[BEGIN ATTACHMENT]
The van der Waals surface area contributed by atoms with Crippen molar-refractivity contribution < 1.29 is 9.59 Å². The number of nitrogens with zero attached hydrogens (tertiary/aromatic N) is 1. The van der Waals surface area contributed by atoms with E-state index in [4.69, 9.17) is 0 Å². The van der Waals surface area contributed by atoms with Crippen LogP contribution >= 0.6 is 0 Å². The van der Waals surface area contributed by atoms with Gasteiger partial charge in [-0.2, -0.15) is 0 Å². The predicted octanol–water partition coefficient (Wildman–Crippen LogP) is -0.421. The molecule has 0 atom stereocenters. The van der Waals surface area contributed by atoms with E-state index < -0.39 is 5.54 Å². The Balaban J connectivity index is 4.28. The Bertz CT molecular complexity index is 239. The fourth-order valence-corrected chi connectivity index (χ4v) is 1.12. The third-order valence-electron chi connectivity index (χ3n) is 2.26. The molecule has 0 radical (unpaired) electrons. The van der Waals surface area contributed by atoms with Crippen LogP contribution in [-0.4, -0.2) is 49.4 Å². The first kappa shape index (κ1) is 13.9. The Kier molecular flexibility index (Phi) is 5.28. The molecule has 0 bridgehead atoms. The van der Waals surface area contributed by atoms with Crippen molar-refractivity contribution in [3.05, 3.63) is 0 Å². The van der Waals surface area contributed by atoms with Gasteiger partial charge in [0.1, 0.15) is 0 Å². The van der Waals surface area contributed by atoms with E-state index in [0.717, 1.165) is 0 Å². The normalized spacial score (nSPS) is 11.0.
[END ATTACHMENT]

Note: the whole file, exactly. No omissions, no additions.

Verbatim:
The van der Waals surface area contributed by atoms with Crippen molar-refractivity contribution < 1.29 is 9.59 Å². The number of nitrogens with zero attached hydrogens (tertiary/aromatic N) is 1. The van der Waals surface area contributed by atoms with E-state index in [4.69, 9.17) is 0 Å². The van der Waals surface area contributed by atoms with Crippen LogP contribution >= 0.6 is 0 Å². The van der Waals surface area contributed by atoms with Gasteiger partial charge in [-0.2, -0.15) is 0 Å². The predicted octanol–water partition coefficient (Wildman–Crippen LogP) is -0.421. The molecule has 0 atom stereocenters. The van der Waals surface area contributed by atoms with E-state index < -0.39 is 5.54 Å². The Balaban J connectivity index is 4.28. The Bertz CT molecular complexity index is 239. The fourth-order valence-corrected chi connectivity index (χ4v) is 1.12. The third-order valence-electron chi connectivity index (χ3n) is 2.26. The molecule has 0 radical (unpaired) electrons. The van der Waals surface area contributed by atoms with Crippen LogP contribution in [-0.4, -0.2) is 49.4 Å². The first kappa shape index (κ1) is 13.9. The Kier molecular flexibility index (Phi) is 5.28. The molecule has 0 bridgehead atoms. The van der Waals surface area contributed by atoms with Crippen molar-refractivity contribution in [3.05, 3.63) is 0 Å². The van der Waals surface area contributed by atoms with Gasteiger partial charge in [0.1, 0.15) is 0 Å². The van der Waals surface area contributed by atoms with E-state index in [0.717, 1.165) is 0 Å². The normalized spacial score (nSPS) is 11.0.